Sheet mica is used principally in the electronic and electrical industries. Its usefulness in these applications is derived from its unique electrical and thermal properties and its mechanical properties, which allow it to be cut, punched, stamped, and machined to close tolerances. Specifically, mica is unusual in that it is a good electrical insulator at the same time as being a good thermal conductor. The leading use of block mica is as an electrical insulator in electronic equipment. High-quality block mica is processed to line the gauge glasses of high-pressure steam boilers because of its flexibility, transparency, and resistance to heat and chemical attack. Only high-quality muscovite film mica, which is variously called India ruby mica or ruby muscovite mica, is used as a dielectric in capacitors. The highest quality mica film is used to manufacture capacitors for calibration standards. The next lower grade is used in transmitting capacitors. Receiving capacitors use a slightly lower grade of high-quality muscovite. [11]

Mica sheets are used to provide structure for heating wire (such as in Kanthal or Nichrome) in heating elements and can withstand up to 900 °C (1,650 °F).

Peepholes

Thin transparent sheets of mica were used for peepholes in boilers, lanterns, stoves, and kerosene heaters because they were less likely to shatter than glass when exposed to extreme temperature gradients. Such peepholes were also used in "isinglass curtains" in horse-drawn carriages [12] and early 20th-century cars. [13]

Atomic force microscopy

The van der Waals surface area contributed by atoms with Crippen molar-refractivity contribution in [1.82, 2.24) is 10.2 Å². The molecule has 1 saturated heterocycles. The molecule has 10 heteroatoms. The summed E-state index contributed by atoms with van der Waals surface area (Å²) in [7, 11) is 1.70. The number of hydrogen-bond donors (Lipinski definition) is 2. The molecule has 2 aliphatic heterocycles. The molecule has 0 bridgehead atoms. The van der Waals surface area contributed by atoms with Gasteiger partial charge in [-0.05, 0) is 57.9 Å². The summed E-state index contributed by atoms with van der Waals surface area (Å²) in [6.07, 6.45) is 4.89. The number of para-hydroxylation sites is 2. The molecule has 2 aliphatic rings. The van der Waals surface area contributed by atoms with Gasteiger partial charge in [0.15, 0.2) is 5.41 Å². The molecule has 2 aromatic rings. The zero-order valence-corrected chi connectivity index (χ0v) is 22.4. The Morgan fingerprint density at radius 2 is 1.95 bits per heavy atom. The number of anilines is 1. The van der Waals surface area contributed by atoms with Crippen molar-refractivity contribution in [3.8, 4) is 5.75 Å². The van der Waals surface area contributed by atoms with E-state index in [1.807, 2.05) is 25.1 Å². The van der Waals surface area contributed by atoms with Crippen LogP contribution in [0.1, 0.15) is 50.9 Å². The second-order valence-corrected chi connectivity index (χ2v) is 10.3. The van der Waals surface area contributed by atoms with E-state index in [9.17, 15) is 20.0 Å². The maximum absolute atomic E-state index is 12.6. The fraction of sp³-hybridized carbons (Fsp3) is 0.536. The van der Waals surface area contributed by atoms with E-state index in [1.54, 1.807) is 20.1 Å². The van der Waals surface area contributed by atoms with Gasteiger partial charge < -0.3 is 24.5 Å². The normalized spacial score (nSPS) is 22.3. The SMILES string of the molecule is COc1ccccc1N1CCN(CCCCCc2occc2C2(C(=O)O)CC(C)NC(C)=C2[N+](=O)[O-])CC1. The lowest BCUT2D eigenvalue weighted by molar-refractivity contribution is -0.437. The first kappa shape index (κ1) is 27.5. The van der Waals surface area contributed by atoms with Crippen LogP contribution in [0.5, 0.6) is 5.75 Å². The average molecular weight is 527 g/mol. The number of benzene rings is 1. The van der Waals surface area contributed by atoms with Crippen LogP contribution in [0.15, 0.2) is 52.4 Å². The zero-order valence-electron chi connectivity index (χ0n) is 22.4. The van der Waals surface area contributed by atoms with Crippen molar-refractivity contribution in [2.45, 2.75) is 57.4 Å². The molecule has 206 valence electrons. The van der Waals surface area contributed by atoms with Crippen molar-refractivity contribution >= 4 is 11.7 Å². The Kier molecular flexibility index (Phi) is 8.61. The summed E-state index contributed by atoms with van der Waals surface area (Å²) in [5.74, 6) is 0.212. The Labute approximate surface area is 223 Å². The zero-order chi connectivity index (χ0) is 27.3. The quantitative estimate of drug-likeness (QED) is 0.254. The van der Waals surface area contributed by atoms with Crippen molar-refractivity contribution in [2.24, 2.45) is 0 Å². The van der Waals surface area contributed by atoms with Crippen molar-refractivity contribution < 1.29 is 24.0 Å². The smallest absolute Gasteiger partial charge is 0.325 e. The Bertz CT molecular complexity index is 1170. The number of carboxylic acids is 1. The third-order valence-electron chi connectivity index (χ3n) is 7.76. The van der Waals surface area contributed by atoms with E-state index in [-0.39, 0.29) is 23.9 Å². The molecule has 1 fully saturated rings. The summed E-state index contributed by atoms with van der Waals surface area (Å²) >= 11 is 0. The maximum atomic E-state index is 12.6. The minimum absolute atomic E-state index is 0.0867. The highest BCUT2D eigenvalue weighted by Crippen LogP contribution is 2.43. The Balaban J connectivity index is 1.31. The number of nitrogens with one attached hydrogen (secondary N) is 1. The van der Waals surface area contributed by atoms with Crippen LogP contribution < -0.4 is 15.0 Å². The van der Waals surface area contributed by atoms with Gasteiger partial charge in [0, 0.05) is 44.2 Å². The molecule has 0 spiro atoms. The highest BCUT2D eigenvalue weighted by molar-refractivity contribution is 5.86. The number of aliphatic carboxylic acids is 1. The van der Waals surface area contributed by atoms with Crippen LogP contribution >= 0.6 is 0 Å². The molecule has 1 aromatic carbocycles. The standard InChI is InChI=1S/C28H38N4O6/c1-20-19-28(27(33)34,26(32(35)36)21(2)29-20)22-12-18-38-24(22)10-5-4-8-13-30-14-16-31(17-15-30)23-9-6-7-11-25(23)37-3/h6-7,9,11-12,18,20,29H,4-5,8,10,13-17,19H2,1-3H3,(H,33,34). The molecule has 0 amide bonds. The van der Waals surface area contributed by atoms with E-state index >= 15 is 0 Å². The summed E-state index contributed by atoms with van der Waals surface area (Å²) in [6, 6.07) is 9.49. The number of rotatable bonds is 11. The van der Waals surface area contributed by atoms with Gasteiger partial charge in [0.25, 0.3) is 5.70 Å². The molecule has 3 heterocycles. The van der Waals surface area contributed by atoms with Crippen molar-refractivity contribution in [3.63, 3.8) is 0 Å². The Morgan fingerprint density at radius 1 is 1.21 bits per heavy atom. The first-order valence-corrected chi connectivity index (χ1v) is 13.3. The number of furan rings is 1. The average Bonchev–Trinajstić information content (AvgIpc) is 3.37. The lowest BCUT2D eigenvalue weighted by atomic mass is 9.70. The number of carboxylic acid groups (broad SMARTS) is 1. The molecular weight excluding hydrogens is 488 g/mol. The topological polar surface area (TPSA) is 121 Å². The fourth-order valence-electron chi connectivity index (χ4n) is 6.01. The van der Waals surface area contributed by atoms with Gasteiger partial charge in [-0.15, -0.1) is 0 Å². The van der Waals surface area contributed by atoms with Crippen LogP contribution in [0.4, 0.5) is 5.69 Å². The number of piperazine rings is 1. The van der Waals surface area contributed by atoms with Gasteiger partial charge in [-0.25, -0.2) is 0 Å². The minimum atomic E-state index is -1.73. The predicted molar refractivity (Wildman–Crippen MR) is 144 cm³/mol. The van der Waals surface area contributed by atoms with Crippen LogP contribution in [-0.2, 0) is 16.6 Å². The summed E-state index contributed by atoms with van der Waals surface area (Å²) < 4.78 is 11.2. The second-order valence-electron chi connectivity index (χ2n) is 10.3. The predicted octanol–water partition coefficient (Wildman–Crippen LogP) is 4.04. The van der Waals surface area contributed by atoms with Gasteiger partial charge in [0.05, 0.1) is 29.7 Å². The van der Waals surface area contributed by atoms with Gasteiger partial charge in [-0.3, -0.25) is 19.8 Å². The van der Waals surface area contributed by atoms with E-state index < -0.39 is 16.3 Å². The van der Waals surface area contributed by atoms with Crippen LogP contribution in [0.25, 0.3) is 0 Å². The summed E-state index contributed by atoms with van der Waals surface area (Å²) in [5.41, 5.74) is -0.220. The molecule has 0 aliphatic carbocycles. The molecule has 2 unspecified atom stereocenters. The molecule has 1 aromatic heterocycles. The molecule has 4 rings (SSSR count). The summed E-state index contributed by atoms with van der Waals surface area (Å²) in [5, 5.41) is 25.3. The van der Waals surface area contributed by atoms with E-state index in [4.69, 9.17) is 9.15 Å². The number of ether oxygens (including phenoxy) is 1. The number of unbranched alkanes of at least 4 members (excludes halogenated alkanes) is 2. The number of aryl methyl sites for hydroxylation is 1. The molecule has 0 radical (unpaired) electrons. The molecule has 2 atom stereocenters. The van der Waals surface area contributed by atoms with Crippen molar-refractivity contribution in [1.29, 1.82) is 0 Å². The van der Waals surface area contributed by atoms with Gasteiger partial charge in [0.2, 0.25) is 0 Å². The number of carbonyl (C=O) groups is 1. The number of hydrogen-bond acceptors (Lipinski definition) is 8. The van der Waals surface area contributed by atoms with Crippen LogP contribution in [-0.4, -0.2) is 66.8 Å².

Another use of mica is as a substrate in the production of ultraflat, thin-film surfaces, e.g. gold surfaces. Although the deposited film surface is still rough due to deposition kinetics, the back side of the film at the mica-film interface is ultraflat once the film is removed from the substrate. Freshly-cleaved mica surfaces have been used as clean imaging substrates in atomic force microscopy, [14] enabling for example the imaging of bismuth films, [15] plasma glycoproteins, [16] membrane bilayers, [17] and DNA molecules. [18]

Early history

Hand carved from mica from the Hopewell tradition Hand Hopewell mica.jpg
Hand carved from mica from the Hopewell tradition

Human use of mica dates back to prehistoric times. Mica was known to ancient Indian, Egyptian, Greek and Roman and Chinese civilizations, as well as the Aztec civilization of the New World. [19]

The earliest use of mica has been found in cave paintings created during the Upper Paleolithic period (40,000 BC to 10,000 BC). The first hues were red (iron oxide, hematite, or red ochre) and black (manganese dioxide, pyrolusite), though black from juniper or pine carbons has also been discovered. White from kaolin or mica was used occasionally.

A few kilometers northeast of Mexico City stands the ancient site of Teotihuacan. The most striking structure of Teotihuacan is the towering Pyramid of the Sun. The pyramid contained considerable amounts of mica in layers up to 30 cm (12 in) thick. [20]

Natural mica was and still is used by the Taos and Picuris Pueblos Indians in north-central New Mexico to make pottery. The pottery is made from weathered Precambrian mica schist, and has flecks of mica throughout the vessels. Tewa Pueblo pottery is made by coating the clay with mica to provide a dense, glittery micaceous finish over the entire object. [11]